In a system with a single core, only one process can be executed at one point in time. Since there are a lot of processes running in a modern system, the operating system will take care of deciding which processes should be serviced by the CPU.

Processes can create other processes by using Fork. When a process forks, they become independent of each other. They own their own instructions and state.

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A few days ago I was listening to a talk about the new features of C++ and I heard the presenter mention autools. I felt pretty dumb not knowing what he was talking about so I’m writing this post to make me feel less dumb.


It all started with Stuart Feldman’s make. Make is a tool that generates files based on other files. In a makefile you can specify a list of files you want to generate and how to generate those files (based on other files). The most common use for make is to generate executables based on source code.

Make allows people to generate executables easily based on source code. People in possession of the code don’t need to know the steps to build the executable because these steps are already recorded in the makefile. Another advantage of make is that it allows for faster builds by keeping tracks of source files that haven’t changed since last time a build was run and skipping unnecessary steps. This is specially useful for large codebases that take long time to compile.

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C++ types, pointers and references

Writing a post about types in most high level languages I’m used to wouldn’t be very interesting, but I’ve recently started learning C++ and I realized that I need to understand memory a little better to be able to write and read C++ programs effectively.

There is a collection of types that should not cause many surprises. .

Integer types

char 1 byte
short 2 bytes
int 4 bytes
long 8 bytes
long long 16 bytes

Floating point types

float 14 bytes
double 18 bytes
double double 116 bytes

*The sizes above are for GNU C compiler, but might vary for different compilers

*All numeric types can be modified with the unsigned keyword. This affects the minimum and maximum possible values that can be hold and the way arithmetic operations work on them, but not their size in bytes.

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C++ Header files 

I’m writing C++ in the title of this article because I’m currently in a journey to learn C++. I believe the same concepts apply to C.

Writing about C++ is a little harder than writing about other languages because I keep stumbling into circular references where I need to understand A in order to understand B, but it’s very hard to understand A without understanding B.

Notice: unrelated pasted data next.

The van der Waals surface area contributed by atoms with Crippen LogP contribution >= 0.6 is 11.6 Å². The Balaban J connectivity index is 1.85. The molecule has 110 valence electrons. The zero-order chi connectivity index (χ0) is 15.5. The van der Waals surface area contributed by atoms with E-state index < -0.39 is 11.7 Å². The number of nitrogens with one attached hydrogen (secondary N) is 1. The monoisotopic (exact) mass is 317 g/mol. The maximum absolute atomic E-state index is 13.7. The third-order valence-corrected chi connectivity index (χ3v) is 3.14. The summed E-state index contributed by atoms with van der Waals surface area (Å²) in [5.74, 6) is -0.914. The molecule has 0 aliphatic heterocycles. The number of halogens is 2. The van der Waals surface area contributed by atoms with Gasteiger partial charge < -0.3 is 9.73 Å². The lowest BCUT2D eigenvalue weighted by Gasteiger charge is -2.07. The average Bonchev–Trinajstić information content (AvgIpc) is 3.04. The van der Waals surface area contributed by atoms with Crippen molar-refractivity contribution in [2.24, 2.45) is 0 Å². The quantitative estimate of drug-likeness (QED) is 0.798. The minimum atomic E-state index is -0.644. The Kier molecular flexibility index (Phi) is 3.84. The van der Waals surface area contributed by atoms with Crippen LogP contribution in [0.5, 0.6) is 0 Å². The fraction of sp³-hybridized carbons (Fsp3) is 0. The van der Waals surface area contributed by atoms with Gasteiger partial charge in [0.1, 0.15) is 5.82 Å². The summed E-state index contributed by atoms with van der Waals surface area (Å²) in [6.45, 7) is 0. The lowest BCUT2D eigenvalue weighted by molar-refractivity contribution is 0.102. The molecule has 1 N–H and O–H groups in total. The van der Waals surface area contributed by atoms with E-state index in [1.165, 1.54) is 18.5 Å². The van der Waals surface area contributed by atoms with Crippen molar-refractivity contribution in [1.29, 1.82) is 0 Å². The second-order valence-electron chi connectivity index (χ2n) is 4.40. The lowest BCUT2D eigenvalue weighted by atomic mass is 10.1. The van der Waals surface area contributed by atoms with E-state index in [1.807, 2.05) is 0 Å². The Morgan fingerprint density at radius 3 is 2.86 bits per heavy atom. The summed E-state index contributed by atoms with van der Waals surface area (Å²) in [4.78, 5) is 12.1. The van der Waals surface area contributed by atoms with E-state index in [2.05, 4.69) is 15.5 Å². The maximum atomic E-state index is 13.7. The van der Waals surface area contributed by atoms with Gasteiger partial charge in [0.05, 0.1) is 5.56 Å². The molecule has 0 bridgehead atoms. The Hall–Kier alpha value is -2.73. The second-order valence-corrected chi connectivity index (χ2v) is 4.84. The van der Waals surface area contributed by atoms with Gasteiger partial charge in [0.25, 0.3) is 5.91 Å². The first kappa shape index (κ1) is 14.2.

I’m going to try to start with this article where I’ll explain why C++ has header files (files with .h extension) and how to use them.

Code separation

Before we start looking into header files, lets first look at how code is split and included in languages where there are no header files. This little example is in node.js:

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Introduction to etcd

In previous posts I wrote a little about distributed systems and the Raft algorithm. Today I’m going to look at one distributed key-value store that uses the Raft algorithm to achieve consistency and high availability.

From a client’s perspective, etcd will behave like any other key value store out there. It’s use of Raft underneath will make sure that there is only one leader at a given time and that the log is replicated to all nodes.

Getting ready

For this exercise I’m going to create a 5-node cluster, but before we start there are a few things we need to decide.

By default each etcd nodes uses port 2380 for communicating with clients and port 2379 for server to server communication. We will keep this default behavior.

Each node in the cluster needs to be able to communicate with the rest of the nodes in the cluster. The number of nodes in the cluster and their location needs to be configured for the cluster to be able to do some work.

In normal conditions we would have each node in a different host with a different IP Address. This would allow us to say something like: You can find node A at

Running the cluster in a single machine makes things challenging because they would all be sharing the same IP address. To walk around this issue, we will create our own docker network and work within this network.